Actra’s $55 reversible fleece jackets with charcoal on one side and black, navy, hot pink or sky blue on the reverse have been doing well, the spokeswoman said. Holiday shoppers have also been picking up Actra’s coordinating fleece slippers for $15 and gloves for $10.
Women’s pants are the strongest selling item at Galyan’s Trading Co., an 18-unit chain, said Chris Campbell, merchandise manager. With retail prices ranging from $40 to $60, Nike and Adidas are the key labels.
Holiday sales are more than 10 percent ahead of the same selling period last year, Campbell said.
“Women are just shifting to gift giving now. Most people have been buying things for themselves,” he said.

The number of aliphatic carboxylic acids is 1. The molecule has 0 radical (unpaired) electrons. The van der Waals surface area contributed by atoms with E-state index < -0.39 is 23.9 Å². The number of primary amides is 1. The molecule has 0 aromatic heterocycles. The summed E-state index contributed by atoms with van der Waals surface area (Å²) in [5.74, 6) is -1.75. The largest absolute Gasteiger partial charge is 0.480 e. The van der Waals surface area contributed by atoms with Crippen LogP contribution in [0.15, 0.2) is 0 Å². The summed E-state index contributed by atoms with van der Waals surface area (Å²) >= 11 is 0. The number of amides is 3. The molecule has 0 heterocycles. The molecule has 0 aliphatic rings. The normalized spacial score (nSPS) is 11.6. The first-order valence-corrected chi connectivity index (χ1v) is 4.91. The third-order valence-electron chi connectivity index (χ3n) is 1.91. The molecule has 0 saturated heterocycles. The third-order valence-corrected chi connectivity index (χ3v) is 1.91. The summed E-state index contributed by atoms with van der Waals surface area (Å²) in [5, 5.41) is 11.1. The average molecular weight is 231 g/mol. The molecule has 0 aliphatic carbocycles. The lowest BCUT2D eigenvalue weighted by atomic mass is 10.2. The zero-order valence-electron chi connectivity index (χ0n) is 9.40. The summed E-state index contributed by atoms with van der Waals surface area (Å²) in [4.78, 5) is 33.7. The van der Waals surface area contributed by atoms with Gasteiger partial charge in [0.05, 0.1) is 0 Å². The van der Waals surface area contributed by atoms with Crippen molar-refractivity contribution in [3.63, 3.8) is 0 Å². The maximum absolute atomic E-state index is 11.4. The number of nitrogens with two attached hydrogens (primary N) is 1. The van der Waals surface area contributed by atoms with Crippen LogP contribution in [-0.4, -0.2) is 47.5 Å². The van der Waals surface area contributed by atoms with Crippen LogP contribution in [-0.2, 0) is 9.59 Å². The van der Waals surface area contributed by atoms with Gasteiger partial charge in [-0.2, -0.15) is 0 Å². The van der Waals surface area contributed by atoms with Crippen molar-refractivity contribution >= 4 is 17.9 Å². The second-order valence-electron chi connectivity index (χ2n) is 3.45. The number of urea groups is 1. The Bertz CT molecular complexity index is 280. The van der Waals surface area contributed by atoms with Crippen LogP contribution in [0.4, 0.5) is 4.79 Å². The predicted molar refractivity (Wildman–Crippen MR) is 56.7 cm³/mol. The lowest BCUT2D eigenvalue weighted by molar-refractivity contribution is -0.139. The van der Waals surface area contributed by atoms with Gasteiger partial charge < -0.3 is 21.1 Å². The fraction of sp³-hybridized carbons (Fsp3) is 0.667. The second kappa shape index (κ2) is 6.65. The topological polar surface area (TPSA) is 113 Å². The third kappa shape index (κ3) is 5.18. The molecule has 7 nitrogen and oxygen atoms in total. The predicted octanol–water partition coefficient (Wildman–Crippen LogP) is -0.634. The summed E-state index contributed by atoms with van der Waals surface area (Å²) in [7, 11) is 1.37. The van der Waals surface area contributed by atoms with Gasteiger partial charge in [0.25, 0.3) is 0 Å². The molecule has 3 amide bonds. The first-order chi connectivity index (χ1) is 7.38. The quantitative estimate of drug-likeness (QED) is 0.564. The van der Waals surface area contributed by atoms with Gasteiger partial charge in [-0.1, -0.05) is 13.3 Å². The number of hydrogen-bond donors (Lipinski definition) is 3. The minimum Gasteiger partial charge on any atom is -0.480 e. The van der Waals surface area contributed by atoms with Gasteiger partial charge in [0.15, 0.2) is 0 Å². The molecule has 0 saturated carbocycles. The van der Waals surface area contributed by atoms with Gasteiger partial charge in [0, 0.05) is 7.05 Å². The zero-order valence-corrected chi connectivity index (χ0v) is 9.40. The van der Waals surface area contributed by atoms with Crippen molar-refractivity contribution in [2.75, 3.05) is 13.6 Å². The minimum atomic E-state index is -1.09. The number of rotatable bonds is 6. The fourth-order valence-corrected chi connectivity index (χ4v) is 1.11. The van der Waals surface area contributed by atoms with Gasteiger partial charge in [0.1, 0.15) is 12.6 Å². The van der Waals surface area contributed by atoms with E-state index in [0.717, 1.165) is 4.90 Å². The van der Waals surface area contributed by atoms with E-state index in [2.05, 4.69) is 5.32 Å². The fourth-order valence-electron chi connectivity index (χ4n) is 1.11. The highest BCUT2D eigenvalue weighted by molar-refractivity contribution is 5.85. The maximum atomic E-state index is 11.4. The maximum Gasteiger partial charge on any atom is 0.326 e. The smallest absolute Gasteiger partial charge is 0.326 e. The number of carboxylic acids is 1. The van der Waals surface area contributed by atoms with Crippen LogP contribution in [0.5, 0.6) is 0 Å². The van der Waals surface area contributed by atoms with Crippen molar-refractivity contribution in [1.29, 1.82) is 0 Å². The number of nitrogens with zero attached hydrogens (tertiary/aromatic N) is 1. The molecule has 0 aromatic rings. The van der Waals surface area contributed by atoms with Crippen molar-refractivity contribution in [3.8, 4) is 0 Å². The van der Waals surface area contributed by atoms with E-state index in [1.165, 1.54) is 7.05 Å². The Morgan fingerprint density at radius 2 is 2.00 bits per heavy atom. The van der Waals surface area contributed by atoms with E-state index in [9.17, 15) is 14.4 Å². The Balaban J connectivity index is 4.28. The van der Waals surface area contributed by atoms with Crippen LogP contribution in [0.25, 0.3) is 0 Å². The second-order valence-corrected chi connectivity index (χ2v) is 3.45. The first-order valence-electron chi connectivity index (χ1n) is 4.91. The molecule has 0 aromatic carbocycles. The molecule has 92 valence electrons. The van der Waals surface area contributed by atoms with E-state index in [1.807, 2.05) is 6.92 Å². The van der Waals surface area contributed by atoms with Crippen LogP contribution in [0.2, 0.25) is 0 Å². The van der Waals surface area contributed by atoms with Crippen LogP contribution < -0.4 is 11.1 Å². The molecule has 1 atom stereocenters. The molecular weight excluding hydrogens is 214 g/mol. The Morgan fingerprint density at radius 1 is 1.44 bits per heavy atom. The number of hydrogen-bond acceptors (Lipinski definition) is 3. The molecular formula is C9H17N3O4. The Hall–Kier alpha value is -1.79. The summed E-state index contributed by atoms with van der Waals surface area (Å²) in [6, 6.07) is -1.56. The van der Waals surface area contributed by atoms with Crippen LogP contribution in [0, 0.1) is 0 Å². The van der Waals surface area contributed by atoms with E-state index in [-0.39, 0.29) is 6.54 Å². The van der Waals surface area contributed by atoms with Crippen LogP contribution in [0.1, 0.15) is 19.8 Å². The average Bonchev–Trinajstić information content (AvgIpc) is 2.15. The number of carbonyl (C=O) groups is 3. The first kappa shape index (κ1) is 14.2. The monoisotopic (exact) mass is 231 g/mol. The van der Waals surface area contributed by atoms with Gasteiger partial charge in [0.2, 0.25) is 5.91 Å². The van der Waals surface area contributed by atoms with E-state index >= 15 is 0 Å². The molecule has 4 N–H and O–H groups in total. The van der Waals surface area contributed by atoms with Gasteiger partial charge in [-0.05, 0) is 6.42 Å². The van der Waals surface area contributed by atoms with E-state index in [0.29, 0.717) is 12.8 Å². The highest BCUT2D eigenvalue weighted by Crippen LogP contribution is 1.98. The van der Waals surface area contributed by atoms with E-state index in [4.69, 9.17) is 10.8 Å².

Sportswear-inspired pants and tops imprinted with chakra patches are popular at Lucy.com, a month-old Web site that specializes in women’s activewear, said Bonnie Choruby, general merchandise manager. So are Marika boot-leg pants at $34, Hot Chillys pants with side panels at $50, City Lights capri pants with a drawstring waistband at $36 and Carushka dance pants at $58.
Tops generally outsell bottoms 2 to 1, but Lucy.com is seeing more even selling, Choruby said.
Mantra tops — tanks at $30, ringer T-shirts at $32 and long-sleeved T-shirts at $36 — imprinted with chakra patches are also key items.
Shoppers at Lucy.com are spending $75 per purchase, according to Vicki Reed, marketing director, adding that the online store is “on target,” generating about 100 orders per day.
“It is like we opened a store, but didn’t tell anyone we’re there. We’re not doing any advertising until next spring,” Reed said.